Kalil mastering a lost Vikings art

Matt Kalil (John Emms/Viking Update)

Matt Kalil admits being 6-foot-7 helps him block kicks, but there is some method to his technique that made him successful doing it in college, too.

At 6-foot-7, it's hard to miss Matt Kalil in the middle of the Vikings locker room. As it turns out, it's pretty hard to miss him in the middle of the Vikings line when other teams are attempting field goals or extra points.

Like much of the Vikings success, the glory days of blocking kicks dates back to Bud Grant's Vikings of yesteryear. Alan Page was the first to make blocking field goals and extra points an art form. Matt Blair took that mantle over and used his athleticism to become a kick-blocking specialist. Grant still holds a grudge against Don Shula, who was the only active coach at the time on the NFL's competition committee. Grant said that, once the Vikings blocked a pair of kicks against Shula's Dolphins, the Miami coach spearheaded the movement to outlaw the Vikings' practice of having players drop on all fours and have a teammate stand on his back and launch himself upward to block the kick.

But, in recent years, the Vikings have become less than stellar in blocking kicks. In fact, with the exception of a player occasionally waving his arms in an attempt to distract a kicker, it's rare when the Vikings would get close to blocking a field goal or extra point attempt. Expect that to change, thanks to Kalil.

Kalil got the first Vikings blocked kick in three years when he got a hand on Josh Scobee's extra point when the Vikings trailed 9-0 late in the first half. He said he had to convince the Vikings coaching staff to even allow him on the kick block team.

"When I came to the Vikings, that was one of the first things that I told them – that I wanted to be on the field goal and extra point teams," Kalil said. "I had seven blocks at USC and it's something I think I do pretty well. I had to kind of talk them into letting me do it. They didn't want me to at first. I get it. They weren't sure it was worth the risk to have me on special teams, but I was able to convince them that I could do a good job for us and help the team."

A review of Sunday's game shows that Kalil's block of Scobee's extra point may be the first of many he gets as a Viking.

Kalil's timing of getting a forward push on the line, setting himself and jumping straight up to get a hand up to attempt to block a kick was uncanny Sunday. Not only did Kalil get the block on the second quarter extra point, he came within inches of blocking two field goals in Sunday's game.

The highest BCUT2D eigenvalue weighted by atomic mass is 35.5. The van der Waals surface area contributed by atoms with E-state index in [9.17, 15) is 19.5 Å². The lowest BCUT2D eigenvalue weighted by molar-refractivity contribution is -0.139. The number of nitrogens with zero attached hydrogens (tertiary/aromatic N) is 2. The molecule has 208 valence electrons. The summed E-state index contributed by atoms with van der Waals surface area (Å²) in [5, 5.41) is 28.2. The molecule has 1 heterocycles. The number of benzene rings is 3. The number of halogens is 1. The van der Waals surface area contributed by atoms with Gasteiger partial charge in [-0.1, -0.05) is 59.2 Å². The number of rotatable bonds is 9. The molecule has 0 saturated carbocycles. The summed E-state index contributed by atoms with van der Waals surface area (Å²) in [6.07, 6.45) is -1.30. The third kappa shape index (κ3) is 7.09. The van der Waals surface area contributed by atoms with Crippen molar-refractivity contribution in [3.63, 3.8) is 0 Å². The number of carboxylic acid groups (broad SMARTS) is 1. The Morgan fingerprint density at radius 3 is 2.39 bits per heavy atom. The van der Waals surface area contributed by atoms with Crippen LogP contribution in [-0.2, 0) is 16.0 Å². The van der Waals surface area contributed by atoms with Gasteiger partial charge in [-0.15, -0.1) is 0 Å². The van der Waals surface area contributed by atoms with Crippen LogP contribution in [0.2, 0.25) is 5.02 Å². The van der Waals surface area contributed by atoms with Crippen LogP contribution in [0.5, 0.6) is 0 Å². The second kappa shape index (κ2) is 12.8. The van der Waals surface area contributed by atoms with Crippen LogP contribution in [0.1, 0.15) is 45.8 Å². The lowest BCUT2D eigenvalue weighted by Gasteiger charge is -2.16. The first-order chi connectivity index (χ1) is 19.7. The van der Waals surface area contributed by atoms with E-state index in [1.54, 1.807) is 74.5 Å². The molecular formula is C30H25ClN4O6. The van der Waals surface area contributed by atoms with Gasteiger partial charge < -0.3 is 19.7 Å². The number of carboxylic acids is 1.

"It's all about timing," Kalil said. "You know you have about two seconds from the snap to get a push, try to get penetration over the line and jump. There isn't a lot of time to prepare. It's just about trying to get into a position where you can get a finger or a hand on the ball as it comes by."

While it wasn't clearly obvious other than the one kick he got, you can rest assured Vikings opponents will be taking notice of big No. 75 when field goals and extra points are being kicked.

TUESDAY NOTES

  • Sunday's win by the Vikings was the first time an NFL rule was put into practice in the regular season. Both teams now get at least one possession in overtime in a regular season game if the team who gets the ball first doesn't score a touchdown on its opening drive.

  • Vikings players claimed they never gave up on winning Sunday's game, but owner Zygi Wilf may have been the most surprised. As is habit, owners will leave the owners box at the end of games to be in the locker room with their team – win or lose. As Wilf emerged from the locker room, it was hard to disguise his ear-to-ear grin. The first thing he said as he emerged was "Whew!" wiping his hand across his forehead in disbelief. When Jacksonville scored the go-ahead touchdown with 20 seconds left, Wilf went through the press box to get down to the Vikings locker room and likely missed the two completions that set up the game-tying field goal. Suffice it to say Wilf's expression (and smile) was markedly different as he headed to the lower level of the Metrodome.

  • What may have been lost in Christian Ponder's impressive passing day was that, with 2:30 to play in the first half, Ponder had completed just three of seven passes for 32 yards. From that point on, Ponder completed 17 of 20 passes for 238 yards.

  • Ponder's passer rating of 105.5 was the best single-game rating of his career. In 10 starts last year, he had just two games with a passer rating of higher than 100.


    John Holler has been writing about the Vikings for more than a decade for Viking Update. Follow Viking Update on Twitter and discuss this topic on our message boards. To become a subscriber to the Viking Update web site or magazine, click here.


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